The new Lumia 950 and 950 XL take better pictures than any other smartphone
By Stephen Pate – With the soon-to-be-released Microsoft Lumia 950 and 950 XL, it looks like the Lumia team have built a smartphone that can replace a DSLR. Other than zoom and depth of field, there don’t seem to be any compromises in the photographs taken by the Lumia 950 XL.
Update – I tried both the 950 and 950XL and neither of them could match the demo pictures that Nokia/Microsoft provided. Sad.
The photos posted by Juha Alakarhu, Director, cameras for phones at Microsoft are stunningly vivid and detailed. The photos look like pictures taken by a high quality DSLR not a phone. They were taken on at least two different Microsoft Lumia 950 XL prototype smartphones.
With the short focal length of smartphone camera lenses you are not going to get zoom like a DSLR. The same issue of lens physics limits the depth of field but that applies to all cameras.
Here are a few of his amazing Nokia 950 pictures. It is hard to compare these Lumia 950 photos with iPhone 6s or Samsung Galaxy 6S since most sites are not posting raw images. Ironically, the iPhone 6s is only #10 on the ranking of best smartphone cameras according to the detailed reviews at Digital Photography Review – DxOMark.
None of the photos have been re-touched or edited with software like Photoshop. I verified each photo was the original through examination of the meta data, analysed them on FotoForensics analysis and verified it with Mr. Alakarhu. More on that later.
For posting pictures on Instagram or Facebook, people may not care about picture quality but it does matter when the photos are meant to capture those special moments that come and go with time.
Let’s consider this beautiful portrait of a Scandinavian girl, which makes sense since the Lumia comes from Nokia in Finland.
This stunning, detailed and natural photo was taken with a Lumia 950 XL on September 24th, 2015, in Tampere, Finland. It looks like a DSLR photo but it’s not. The Lumia 950 XL settings were exposure 1/250, f 1.9, ISO 64, and 16 megapixel. No flash was used and the subject was lit with natural light and an outdoor reflector.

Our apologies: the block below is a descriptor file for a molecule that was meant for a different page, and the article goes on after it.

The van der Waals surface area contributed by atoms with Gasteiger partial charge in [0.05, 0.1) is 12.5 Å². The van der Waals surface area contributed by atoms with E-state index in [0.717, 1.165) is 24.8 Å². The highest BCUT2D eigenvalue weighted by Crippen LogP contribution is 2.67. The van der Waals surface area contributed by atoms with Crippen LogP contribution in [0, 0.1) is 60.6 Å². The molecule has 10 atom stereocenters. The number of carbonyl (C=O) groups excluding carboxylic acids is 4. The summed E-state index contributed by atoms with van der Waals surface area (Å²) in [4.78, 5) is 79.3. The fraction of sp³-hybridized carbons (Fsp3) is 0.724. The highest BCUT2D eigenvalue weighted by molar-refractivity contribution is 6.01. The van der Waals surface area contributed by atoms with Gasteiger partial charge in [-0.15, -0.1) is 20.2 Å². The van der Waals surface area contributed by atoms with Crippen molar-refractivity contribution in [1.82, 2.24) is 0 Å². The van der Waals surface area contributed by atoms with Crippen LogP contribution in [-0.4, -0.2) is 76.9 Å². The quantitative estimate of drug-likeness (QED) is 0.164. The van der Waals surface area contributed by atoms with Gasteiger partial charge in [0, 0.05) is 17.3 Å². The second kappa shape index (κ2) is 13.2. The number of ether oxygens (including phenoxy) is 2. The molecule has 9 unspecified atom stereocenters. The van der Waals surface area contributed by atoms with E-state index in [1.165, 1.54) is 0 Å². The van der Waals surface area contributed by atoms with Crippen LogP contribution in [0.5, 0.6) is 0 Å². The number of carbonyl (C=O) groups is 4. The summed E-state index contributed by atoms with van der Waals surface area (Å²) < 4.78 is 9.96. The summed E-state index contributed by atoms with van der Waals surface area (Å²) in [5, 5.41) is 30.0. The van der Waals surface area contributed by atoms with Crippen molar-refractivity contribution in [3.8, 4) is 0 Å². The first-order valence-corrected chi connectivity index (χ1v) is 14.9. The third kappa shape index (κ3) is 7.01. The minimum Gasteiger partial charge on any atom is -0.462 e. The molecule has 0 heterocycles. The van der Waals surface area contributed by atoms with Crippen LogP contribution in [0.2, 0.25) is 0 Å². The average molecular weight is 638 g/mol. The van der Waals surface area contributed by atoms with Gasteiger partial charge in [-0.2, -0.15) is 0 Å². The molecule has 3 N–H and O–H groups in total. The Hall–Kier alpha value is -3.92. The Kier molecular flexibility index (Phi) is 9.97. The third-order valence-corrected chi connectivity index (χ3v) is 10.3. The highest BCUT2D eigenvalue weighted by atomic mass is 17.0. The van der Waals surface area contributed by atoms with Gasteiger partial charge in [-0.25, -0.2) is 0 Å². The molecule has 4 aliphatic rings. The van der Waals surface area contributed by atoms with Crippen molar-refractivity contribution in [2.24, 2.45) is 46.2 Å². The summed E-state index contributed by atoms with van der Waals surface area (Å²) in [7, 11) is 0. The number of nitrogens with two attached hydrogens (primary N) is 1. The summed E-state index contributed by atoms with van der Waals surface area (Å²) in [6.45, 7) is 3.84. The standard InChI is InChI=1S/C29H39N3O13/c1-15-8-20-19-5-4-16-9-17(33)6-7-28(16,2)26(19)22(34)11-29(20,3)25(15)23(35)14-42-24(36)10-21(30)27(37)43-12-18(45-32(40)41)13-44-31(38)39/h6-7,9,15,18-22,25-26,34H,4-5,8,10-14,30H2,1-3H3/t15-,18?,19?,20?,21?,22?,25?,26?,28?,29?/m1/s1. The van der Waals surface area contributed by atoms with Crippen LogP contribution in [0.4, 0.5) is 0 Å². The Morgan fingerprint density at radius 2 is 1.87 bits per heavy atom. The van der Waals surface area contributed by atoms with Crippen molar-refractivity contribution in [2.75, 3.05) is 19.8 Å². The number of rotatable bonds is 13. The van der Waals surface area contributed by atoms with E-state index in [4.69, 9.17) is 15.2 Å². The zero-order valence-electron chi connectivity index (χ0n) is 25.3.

The original photo is 5344 by 3008 pixels which is 4 MB and too large to load on this site. The original is found at this link and you can look at it in detail there. There is almost no pixelization or camera noise at 100% magnification. I am amazed at the detail of her hair and skin texture. It’s very natural.
My brother loves taking close up photos of plants with his DSLR and a wide-angle lens. I think he sprays them with water for effect. This next shot is one he would appreciate for getting up close and capturing the fine detail and color of wet leaves.
The water droplets on leaves was taken in natural low light in a field in Finland. “The photo of the water drops has been taken in low-contrast daylight.” The photo is stunning full-sized at 3840 x 2160 pixels which you can see by clicking here.
Again, here is the 100% crop that shows amazing detail, color and almost no noise. Smartphone cameras have limited depth of field which is obvious but then so would a DSLR close up lens.
Are these photos real?
Whenever I see the manufacturer post stunning pictures, I put on my Agatha Christie Hercule Poirot hat and ask: have the pictures been Photoshoped to amke them look great? In this case, these photos seem to be the originals taken with a prototype Lumia 950 XL without retouching.
First, the metadata is all there for all the photographs in Mr. Alakarhu’s post. I used Adobe Photoshop CS5 and FotoForensics to check that. The metadata tells you what camera took the photographs, where they were taken by GPS location, the camera settings and tons of technical information.
Usually the metadata is stripped from sample pictures used to promote cameras so you can’t actually tell what has happened with the photo. Was it edited and what was the saved history. Flickr is a good site to check metadata of photographs.
The metadata told me interesting things. A Samsung Galaxy S6 took the natural low-light picture of the girl in the comparison with the 950XL. That was not revealed in the blog post.
Second, I ran all the blog photos through FotoForensics analysis to see if it could find any touch-ups. After carefully analyzing the test results, it appears the photographs were not modified.
My third and last check was to ask Mr. Alakarhu on Twitter.
His answer was an unequivocal no. They were not edited.
I have owned iPhones, Android phones and Windows phones but nothing compares with these photographs. I will be ordering a Lumia 950 XL – the phone looks too good to resist. If it doesn’t match the posted examples, I can always return it.
Microsoft expects to ship the new Lumia 950 and 950XL phones in November.
The Lumia 950 with 5.2″ WQHD display, 20MP camera with ZEISS optics, 32GB storage/microSD 200GB capable and Windows 10 costs $549.00 unlocked in the US and $749 in Canada.
The Lumia 950 XL has a larger 5.7″ display and costs $649 US and $849 in Canada.
In the US, AT&T will carry the phone on 2-year plans. It is less expensive over 2 years to buy the unlocked phone from Microsoft.